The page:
LoanLogics’ Jenevieve Impavido: Overcoming a New Catch-22—Fannie Mae’s QC Requirements

Jenevieve Impavido

Jenevieve Impavido is Vice President of Audit Services with LoanLogics, Jacksonville, Fla. She will moderate Adopting Best Practices for Pre-Funding QA and Post Closing QC on Tuesday, Sept. 12 at 9:15 a.m., during the MBA Compliance and Risk Management Conference.

It’s been one of the hottest summers ever in the U.S.—in fact, according to NASA, July 2023 was the warmest month in recorded history. Likewise, the mortgage industry has started feeling heat of its own with new, more stringent Fannie Mae guidelines for QC reviews and rising GSE repurchase activity.

As we approach the end of the third quarter, Fannie Mae seller/servicers are now grappling with tougher requirements when it comes to prefunding audits and post-closing reviews. As everyone knows, as of September 1, Fannie Mae began requiring seller/servicers to perform pre-funding QC reviews on at least 10% of loans or up to 750 loans per month that are sold to the GSE. Lenders must also complete post-funding reviews in just 90 days instead of 120 days.

Meanwhile, industry pushback on rising repurchase activity has not caused either Fannie Mae or Freddie Mac to budge. They continue to stand firm without any concessions. Which means many lenders will need to rethink their loan QC strategies if they hope to pass muster with Fannie Mae, Freddie Mac—or for that matter any other investor in the secondary market.

The Catch-22

Meeting more stringent loan QC requirements would be challenging enough in a normal housing market, but is particularly difficult today. Almost every lender is struggling with lower volumes brought on by the recent spike in interest rates and rising fraud risk due to the unique financial pressures on borrowers.

According to Fannie Mae’s most recent Quality Insider reports, in the current market environment, lenders are more likely to originate loans at or near eligibility thresholds, leaving little margin for error. As well, they are seeing rising fraud risk due to the unique financial pressures facing borrowers. Both create a high degree of uncertainty in the loan manufacturing process. However, at a time when loan quality matters most, lenders have been reducing staff to trim expense and sustain their business. This has left them with fewer resources available to spend on the very loan QC processes that can surface defects, allow them to guard against misrepresentations and fraud, and lower the risk and expense of repurchase.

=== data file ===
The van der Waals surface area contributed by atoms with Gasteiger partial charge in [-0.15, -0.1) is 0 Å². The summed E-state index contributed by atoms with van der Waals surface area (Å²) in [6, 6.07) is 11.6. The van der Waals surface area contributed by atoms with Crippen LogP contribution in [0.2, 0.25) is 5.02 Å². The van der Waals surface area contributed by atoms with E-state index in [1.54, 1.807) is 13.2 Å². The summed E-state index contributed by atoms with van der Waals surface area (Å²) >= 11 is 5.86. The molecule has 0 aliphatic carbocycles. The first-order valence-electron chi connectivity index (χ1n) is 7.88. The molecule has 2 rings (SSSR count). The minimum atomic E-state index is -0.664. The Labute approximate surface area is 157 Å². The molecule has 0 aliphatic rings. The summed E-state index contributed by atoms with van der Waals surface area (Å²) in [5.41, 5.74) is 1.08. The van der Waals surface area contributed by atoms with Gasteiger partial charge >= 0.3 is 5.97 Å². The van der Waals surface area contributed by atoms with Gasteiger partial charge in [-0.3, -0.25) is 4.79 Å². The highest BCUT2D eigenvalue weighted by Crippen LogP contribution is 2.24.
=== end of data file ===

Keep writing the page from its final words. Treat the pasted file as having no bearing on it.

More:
The Catch-22: a lender can’t optimize profit unless they lower expenses, but they can’t lower expenses without raising the cost of risk, which impacts profitability.

Both Fannie Mae and Freddie Mac’s efforts to identify loan defects earlier in the manufacturing process has created speculation that the agencies are worried that some lenders are struggling to stay afloat in the current environment. There has already been a significant increase in how frequently the two GSEs make loan repurchase requests. Lower origination volumes have made it harder to absorb the cost of buying back loans, while higher rates have negatively impacted sales in the scratch and dent market. Recently, the Community Home Lenders of America found that the average member has been losing about 30% of the value of each loan repurchased.

To be sure, ensuring loan quality on conforming loans—or any other type of loan—is not a new problem. Lenders have been wrestling with the GSEs’ continually evolving policies since the collapse of the housing market in 2008. So far, their strategies have involved a combination of tactical shifts and accelerated adoption of new technologies. But has it been enough? Now, with fewer staff shouldering greater burdens, and perhaps losing vital expertise and institutional wisdom by right-sizing their staffs, lenders face operational voids that expose them to even higher risks, and a greater need for automation to close the gap.

A Technological Lifeline

Fortunately, innovation has come a long way since the last housing crisis. New QC technologies have enabled some lenders to speed up their loan review processes and reduce repurchase risks while enhancing ROI. And while Fannie Mae’s new requirements are already in effect, there is still time for lenders to leverage these solutions to improve their QC and due diligence processes and stay compliant with Fannie Mae—or any other investor—for mortgages closed during the remainder of the third quarter and for the rest of the calendar year.